I don’t think anyone buys the “if you build it they will come” business anymore, but just in case there were any ballparks=development deadenders out there:
Baseball stadium backers promised a lively entertainment district when the D.C. government poured nearly $700 million into building Nationals Park: a hub of bustling shops, restaurants, hotels, condos and office towers to draw patrons year-round.
But as the Nationals take the field for their second season at the ballpark, there won’t be much entertainment outside. In a few weeks, a developer expects to set up a lonely beer tent on an empty lot across the street.
Fans approaching the ballpark along Half Street will pass an empty office building and a 35-foot-deep hole in the ground owned by Monument Realty, which has put plans on hold for shops, residences and a hotel. One block north, another office building, built by Nationals owner Theodore N. Lerner, sits vacant in search of a tenant.
This is obviously less a story about the folly of ballpark developments than it is about the economy as a whole, but it is worth noting that the D.C. area’s economy has fared far better in this recession than has that of the rest of the country, so this could have been far worse.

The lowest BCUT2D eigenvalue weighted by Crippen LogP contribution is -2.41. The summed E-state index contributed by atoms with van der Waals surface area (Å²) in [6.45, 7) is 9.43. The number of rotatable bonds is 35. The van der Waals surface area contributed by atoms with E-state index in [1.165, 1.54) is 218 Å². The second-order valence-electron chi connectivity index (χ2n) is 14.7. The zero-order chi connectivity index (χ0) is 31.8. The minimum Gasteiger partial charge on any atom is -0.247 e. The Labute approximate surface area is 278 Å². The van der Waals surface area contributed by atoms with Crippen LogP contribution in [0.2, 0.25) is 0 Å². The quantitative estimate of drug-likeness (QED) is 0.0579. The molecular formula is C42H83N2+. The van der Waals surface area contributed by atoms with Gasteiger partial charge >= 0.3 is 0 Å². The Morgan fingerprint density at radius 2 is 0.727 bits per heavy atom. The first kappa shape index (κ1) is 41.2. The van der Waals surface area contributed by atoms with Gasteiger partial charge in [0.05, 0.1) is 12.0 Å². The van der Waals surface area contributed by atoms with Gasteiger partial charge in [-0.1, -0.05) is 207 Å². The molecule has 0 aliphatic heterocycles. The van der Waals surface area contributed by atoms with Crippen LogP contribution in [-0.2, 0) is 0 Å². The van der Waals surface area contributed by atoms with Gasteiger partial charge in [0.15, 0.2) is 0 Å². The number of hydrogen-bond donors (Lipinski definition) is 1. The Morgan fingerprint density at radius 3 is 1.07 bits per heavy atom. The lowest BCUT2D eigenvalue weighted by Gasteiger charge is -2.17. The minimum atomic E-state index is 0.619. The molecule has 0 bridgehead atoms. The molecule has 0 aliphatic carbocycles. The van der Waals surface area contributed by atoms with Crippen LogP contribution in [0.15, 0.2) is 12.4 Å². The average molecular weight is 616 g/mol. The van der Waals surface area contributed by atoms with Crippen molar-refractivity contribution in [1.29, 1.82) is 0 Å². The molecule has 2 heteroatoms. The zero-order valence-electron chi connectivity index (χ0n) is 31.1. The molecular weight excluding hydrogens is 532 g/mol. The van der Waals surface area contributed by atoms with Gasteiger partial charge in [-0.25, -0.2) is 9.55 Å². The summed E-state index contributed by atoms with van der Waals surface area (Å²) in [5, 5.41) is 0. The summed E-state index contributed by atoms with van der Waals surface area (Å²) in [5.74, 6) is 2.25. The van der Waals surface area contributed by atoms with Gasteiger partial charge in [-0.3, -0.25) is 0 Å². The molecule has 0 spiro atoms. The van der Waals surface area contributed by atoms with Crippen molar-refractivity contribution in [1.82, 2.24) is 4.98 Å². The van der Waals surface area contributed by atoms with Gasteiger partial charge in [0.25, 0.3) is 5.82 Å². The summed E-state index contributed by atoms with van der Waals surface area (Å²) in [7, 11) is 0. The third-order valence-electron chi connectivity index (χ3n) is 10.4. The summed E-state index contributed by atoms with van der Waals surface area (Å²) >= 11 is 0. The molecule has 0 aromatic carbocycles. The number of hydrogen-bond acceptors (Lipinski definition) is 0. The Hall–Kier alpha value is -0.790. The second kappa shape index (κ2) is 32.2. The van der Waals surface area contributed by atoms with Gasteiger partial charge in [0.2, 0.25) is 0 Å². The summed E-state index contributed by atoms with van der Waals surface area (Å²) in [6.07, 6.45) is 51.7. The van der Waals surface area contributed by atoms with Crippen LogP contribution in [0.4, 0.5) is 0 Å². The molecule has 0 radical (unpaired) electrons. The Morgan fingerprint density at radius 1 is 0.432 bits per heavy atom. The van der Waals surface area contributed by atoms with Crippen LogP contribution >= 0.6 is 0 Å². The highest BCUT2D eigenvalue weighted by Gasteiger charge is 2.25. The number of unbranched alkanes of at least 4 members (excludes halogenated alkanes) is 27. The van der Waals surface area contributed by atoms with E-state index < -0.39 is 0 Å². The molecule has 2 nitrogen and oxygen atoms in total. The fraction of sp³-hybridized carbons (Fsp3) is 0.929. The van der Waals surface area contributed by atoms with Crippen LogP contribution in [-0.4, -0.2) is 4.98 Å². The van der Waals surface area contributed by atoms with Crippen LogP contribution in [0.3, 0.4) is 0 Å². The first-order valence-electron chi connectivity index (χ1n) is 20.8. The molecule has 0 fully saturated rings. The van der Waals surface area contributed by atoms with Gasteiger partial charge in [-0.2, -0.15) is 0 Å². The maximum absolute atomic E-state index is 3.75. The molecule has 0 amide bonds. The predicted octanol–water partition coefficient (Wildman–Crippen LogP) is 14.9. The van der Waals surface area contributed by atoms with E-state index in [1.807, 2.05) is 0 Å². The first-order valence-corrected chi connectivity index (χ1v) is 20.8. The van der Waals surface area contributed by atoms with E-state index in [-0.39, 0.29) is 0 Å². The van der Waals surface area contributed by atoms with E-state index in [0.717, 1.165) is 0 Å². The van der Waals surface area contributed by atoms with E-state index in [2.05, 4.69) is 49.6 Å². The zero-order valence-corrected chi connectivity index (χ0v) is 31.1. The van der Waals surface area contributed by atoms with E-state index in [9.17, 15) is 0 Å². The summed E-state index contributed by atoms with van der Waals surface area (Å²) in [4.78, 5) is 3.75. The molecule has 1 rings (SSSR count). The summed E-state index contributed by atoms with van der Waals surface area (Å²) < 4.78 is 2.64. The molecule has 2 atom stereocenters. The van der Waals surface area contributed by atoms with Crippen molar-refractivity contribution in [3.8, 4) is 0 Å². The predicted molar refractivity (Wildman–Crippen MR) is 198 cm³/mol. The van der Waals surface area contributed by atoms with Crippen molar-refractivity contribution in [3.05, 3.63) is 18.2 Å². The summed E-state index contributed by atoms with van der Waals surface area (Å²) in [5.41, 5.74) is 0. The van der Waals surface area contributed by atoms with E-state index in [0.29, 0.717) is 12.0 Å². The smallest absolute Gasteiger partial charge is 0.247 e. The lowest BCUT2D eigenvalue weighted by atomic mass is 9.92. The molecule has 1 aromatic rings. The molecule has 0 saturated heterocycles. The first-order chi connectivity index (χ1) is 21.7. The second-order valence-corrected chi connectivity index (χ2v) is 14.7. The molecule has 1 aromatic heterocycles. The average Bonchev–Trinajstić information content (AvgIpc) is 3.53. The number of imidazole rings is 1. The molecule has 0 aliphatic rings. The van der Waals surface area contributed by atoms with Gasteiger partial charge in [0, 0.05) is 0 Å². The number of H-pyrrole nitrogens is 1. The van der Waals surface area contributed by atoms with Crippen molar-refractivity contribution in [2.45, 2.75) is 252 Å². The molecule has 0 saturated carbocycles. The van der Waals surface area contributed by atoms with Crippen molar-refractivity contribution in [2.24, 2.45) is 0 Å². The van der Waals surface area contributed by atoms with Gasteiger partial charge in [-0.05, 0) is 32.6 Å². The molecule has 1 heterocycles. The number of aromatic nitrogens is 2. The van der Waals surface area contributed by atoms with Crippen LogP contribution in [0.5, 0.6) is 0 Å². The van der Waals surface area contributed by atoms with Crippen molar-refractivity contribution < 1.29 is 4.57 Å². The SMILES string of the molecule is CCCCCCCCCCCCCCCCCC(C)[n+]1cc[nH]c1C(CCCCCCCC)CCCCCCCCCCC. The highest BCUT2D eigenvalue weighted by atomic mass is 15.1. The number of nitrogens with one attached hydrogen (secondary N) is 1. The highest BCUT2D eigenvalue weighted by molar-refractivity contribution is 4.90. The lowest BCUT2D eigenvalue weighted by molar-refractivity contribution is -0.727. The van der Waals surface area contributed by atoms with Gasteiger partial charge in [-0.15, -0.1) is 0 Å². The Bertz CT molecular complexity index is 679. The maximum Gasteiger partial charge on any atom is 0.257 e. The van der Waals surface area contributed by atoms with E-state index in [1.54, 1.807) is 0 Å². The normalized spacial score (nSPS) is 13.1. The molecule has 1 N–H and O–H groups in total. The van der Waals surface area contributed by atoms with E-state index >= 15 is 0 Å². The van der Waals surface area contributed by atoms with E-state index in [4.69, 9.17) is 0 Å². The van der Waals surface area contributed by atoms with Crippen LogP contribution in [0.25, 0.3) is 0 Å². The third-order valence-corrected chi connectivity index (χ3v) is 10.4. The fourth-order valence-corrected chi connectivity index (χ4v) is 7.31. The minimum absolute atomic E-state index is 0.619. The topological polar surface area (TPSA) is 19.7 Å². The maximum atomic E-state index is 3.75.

From the looks of things, there will be no ballpark village in St. Louis anytime soon. The elaborate development plans of Lew Wolff have turned to ashes. Miami is going to build a park, but given that the bed-tax-based financing plan was obsolete the day it was approved, there’s no telling what the thing is ultimately going to look like and how much it will really cost. Despite all of this, someone somewhere soon is going to propose that the taxpayers pay for a new soccer stadium. Or a minor league park. Or a race track. Or something else that promises development and profits.
And the craziest part of it all? People will believe it.